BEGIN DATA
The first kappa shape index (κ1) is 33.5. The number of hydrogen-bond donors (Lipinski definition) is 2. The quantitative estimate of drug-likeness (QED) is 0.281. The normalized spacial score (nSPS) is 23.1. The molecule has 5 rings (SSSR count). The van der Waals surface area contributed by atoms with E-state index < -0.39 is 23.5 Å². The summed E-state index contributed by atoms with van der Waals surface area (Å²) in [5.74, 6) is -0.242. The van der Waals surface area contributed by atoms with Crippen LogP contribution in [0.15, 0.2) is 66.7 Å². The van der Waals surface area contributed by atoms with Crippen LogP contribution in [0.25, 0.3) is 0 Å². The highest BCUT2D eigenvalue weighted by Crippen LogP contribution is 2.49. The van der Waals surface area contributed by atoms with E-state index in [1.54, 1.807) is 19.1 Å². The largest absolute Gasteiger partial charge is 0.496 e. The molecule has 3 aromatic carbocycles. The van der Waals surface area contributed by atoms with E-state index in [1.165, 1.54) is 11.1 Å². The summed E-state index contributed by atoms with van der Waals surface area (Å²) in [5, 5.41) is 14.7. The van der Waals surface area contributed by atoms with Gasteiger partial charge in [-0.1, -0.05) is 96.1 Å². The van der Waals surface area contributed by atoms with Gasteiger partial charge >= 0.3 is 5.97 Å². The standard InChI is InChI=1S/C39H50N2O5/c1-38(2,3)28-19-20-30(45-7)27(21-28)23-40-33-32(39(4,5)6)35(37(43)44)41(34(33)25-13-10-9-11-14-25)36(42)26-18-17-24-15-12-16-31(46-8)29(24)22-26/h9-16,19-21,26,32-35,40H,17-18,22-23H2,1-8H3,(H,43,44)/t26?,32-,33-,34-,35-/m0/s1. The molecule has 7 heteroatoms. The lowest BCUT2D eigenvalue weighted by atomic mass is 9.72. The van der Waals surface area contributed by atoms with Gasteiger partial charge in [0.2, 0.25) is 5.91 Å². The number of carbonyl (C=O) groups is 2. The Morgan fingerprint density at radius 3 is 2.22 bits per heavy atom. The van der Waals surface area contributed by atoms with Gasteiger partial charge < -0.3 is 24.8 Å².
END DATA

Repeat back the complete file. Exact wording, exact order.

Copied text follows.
The first kappa shape index (κ1) is 33.5. The number of hydrogen-bond donors (Lipinski definition) is 2. The quantitative estimate of drug-likeness (QED) is 0.281. The normalized spacial score (nSPS) is 23.1. The molecule has 5 rings (SSSR count). The van der Waals surface area contributed by atoms with E-state index < -0.39 is 23.5 Å². The summed E-state index contributed by atoms with van der Waals surface area (Å²) in [5.74, 6) is -0.242. The van der Waals surface area contributed by atoms with Crippen LogP contribution in [0.15, 0.2) is 66.7 Å². The van der Waals surface area contributed by atoms with Crippen LogP contribution in [0.25, 0.3) is 0 Å². The highest BCUT2D eigenvalue weighted by Crippen LogP contribution is 2.49. The van der Waals surface area contributed by atoms with E-state index in [1.54, 1.807) is 19.1 Å². The largest absolute Gasteiger partial charge is 0.496 e. The molecule has 3 aromatic carbocycles. The van der Waals surface area contributed by atoms with E-state index in [1.165, 1.54) is 11.1 Å². The summed E-state index contributed by atoms with van der Waals surface area (Å²) in [5, 5.41) is 14.7. The van der Waals surface area contributed by atoms with Gasteiger partial charge in [-0.1, -0.05) is 96.1 Å². The van der Waals surface area contributed by atoms with Gasteiger partial charge >= 0.3 is 5.97 Å². The standard InChI is InChI=1S/C39H50N2O5/c1-38(2,3)28-19-20-30(45-7)27(21-28)23-40-33-32(39(4,5)6)35(37(43)44)41(34(33)25-13-10-9-11-14-25)36(42)26-18-17-24-15-12-16-31(46-8)29(24)22-26/h9-16,19-21,26,32-35,40H,17-18,22-23H2,1-8H3,(H,43,44)/t26?,32-,33-,34-,35-/m0/s1. The molecule has 7 heteroatoms. The lowest BCUT2D eigenvalue weighted by atomic mass is 9.72. The van der Waals surface area contributed by atoms with Gasteiger partial charge in [0.2, 0.25) is 5.91 Å². The number of carbonyl (C=O) groups is 2. The Morgan fingerprint density at radius 3 is 2.22 bits per heavy atom. The van der Waals surface area contributed by atoms with Gasteiger partial charge < -0.3 is 24.8 Å².